Finally, please note that the library’s license to IVA is for academic and research use only.  Results may not be incorporated into a diagnostic product or service. 

Request an IVA account.

For questions on how to best use IVA, feel free to contact Rolando Garcia-Milian.


9 August 2018 - 3:00pm by Kelly Perry

If you haven't stopped by the library recently you may notice that things are a bit...  different.  We have optimized the spaces that will not be part of the renovation project for your comfort and convenience. 

What does that mean for you?  Can you still access the all-important things the library offers, such as study materials, computers...  the bathrooms?  Of course you can! 

Map of the library during renovations

Here we have a map of the layout of the library during the renovations (click this link to view the map as a .PDF).  We'll soon have additional signage and other guides to help you find your way during these first few months of the construction.  Of course, please feel free to ask any staff member to help you at any time.

We are grateful for your patience during this time, and look forward to the exciting collaborations this renovation will bring!

Meet our first Simbonis Intern!

6 August 2018 - 11:13am by Kelly Perry

We are delighted to share a report on the work of our first Simbonis intern, Emma Brennan-Wydra, who joined the staff in the Medical Historical Library at the end of May 2018.  Emma offered the following glimpses into her life and experiences as our intern:

I graduated from Yale College in 2015 with a double major in Chemistry and Women's, Gender, and Sexuality Studies, focusing on the multiple intersections of science, education, gender, bodies, and power. During my time at Yale, I also played flanker for the Yale Women's Rugby Football Club, designed lighting for theater and dance productions, organized a truly astounding number of LGBTQ-related events, and served as the producer of the Fifth Humour, Yale's oldest (and best) sketch comedy troupe. After college, I moved to the Boston area, where I worked as a ballroom dance instructor, played bass in an alternative rock band, and volunteered with the Massachusetts Transgender Political Coalition.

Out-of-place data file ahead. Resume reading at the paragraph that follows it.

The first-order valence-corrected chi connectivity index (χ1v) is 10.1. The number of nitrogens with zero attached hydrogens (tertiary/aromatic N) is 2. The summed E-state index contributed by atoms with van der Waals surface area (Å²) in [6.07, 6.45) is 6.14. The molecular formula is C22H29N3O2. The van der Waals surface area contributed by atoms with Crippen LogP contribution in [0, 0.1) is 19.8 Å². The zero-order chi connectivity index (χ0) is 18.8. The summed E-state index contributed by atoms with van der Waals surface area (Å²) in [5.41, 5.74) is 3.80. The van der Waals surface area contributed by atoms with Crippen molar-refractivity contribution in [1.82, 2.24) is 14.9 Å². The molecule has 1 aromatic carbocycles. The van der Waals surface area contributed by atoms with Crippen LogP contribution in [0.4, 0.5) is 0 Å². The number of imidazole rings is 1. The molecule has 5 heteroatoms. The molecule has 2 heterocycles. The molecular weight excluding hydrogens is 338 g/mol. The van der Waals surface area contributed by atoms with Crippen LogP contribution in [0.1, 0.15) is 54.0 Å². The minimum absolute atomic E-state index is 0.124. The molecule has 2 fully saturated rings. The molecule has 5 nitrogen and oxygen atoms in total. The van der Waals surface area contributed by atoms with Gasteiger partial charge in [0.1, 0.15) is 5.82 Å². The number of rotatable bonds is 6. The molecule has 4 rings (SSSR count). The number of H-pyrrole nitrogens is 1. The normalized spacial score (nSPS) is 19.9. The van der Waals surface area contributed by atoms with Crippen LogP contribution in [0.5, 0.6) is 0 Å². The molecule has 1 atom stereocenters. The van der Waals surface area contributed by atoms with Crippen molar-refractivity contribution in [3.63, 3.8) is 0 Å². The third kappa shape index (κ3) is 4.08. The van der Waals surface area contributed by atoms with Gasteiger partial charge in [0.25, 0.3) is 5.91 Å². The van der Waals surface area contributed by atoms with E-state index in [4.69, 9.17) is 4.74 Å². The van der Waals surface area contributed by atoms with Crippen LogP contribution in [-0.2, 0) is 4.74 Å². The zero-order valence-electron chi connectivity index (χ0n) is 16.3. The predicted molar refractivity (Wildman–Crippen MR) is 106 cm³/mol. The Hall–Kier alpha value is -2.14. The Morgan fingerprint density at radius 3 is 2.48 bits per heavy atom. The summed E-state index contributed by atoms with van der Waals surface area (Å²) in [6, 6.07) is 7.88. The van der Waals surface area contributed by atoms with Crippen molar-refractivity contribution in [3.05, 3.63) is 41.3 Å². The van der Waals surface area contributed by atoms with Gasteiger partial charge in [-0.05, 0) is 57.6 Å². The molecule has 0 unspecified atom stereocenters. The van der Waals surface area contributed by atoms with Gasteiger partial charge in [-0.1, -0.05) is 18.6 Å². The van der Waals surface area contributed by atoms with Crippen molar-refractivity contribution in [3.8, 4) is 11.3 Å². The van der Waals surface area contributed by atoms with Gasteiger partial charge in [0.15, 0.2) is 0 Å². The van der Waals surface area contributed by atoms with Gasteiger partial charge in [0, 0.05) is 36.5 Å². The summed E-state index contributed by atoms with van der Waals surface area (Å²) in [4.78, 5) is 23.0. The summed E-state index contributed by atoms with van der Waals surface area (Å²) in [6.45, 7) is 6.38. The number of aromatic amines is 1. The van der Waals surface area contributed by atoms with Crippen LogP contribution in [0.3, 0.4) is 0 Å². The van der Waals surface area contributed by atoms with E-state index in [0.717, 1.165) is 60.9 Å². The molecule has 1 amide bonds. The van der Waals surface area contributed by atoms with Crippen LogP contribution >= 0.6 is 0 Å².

Emma Brennan-WydraI'm now a master's student at the University of Michigan School of Information, where I've mostly been taking classes relating to libraries, archives, and the preservation of information, but I've also dabbled in data science, programming, and survey research methodology. In addition to my coursework, I work as a research assistant at the University of Michigan College of Engineering, where I'm part of a multidisciplinary group studying engineering education, and in the fall, I'll be a teaching assistant for a master's level introductory course in statistics and data analysis. (I also try to find the time to go out salsa or swing dancing, when I can!) After I finish graduate school next spring, I'm hoping to get a position in an academic library.

I had visited the Medical Historical Library and the Cushing Center a few times for class as an undergrad at Yale, but to be honest, I didn't know very much about medical libraries before I started my summer internship. One of my personal learning goals for the summer was to learn more about different facets of academic and medical librarianship, both through direct experience and by talking to other librarians, in hopes of developing more specific career plans for myself. In my six weeks at the Medical Historical Library, I've had the opportunity to get to know librarians from every department of the Cushing/Whitney Medical Library and hear more about the work they do, and I've also gotten to work on a number of different projects in and around the Medical Historical Library for myself. Unfortunately, I'm not really any closer to identifying a “dream job” because everything has been so interesting!